As I was reading your novel, I was thinking of the more than 4 million refugees from Ukraine since the Russian invasion, and of the more than 70 million refugees and displaced people around the world. What were some of the questions or stories that were important to you or that were important to writing this novel?
My grandparents were nomads from Ngari, in western Tibet. My parents were refugees who lost everything when they fled for Nepal. I have lived in Nepal, the United States, and Canada. All of this upheaval happened over just a few decades, and this is a typical story for so many Tibetans living in exile. Meanwhile Tibet remains under military occupation by one of the most powerful and brutal regimes on the earth.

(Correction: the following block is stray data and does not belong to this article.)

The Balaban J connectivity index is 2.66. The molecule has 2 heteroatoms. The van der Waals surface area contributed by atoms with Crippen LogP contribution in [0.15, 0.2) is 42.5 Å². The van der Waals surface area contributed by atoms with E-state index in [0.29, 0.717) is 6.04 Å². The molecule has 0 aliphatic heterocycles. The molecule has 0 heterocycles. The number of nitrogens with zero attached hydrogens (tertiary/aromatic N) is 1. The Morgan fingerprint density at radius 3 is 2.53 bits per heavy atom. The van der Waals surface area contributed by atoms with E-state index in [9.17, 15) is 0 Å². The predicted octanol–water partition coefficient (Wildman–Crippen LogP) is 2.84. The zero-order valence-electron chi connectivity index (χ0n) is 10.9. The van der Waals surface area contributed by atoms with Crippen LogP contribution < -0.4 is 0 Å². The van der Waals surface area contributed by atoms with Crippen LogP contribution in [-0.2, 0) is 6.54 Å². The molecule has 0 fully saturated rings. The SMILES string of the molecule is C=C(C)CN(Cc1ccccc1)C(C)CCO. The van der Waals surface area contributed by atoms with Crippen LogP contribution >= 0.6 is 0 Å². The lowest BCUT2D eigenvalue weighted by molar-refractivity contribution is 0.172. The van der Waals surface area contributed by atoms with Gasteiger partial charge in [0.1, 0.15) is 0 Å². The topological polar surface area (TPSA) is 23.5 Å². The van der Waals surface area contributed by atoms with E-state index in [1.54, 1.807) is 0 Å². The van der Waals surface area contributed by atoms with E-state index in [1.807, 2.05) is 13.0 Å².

And yet we have persisted. Our sense of identity and solidarity remains, even for young Tibetans who have never seen a free Tibet. I wanted to know how we survived this profound upheaval, how it has changed us.
You’ve worked as a writer in many different genres. What does the novel make possible that other forms might not?
I wrote a short essay about my research trek to the border of Nepal and Tibet for the Kenyon Review, but this story has always been fictional and specifically a novel. A novel gives both the writer and the reader freedom to spread out and to dig deep at the same time. Fiction allows us the closest approximation of becoming someone else. We can see their memories, their dreams. We can experience their mind at work and feel what it’s like to live in another body. It’s an inherently empathic endeavor to read or write fiction.
An excerpt from We Measure the Earth With Our Bodies
Border of Western Tibet and Nepal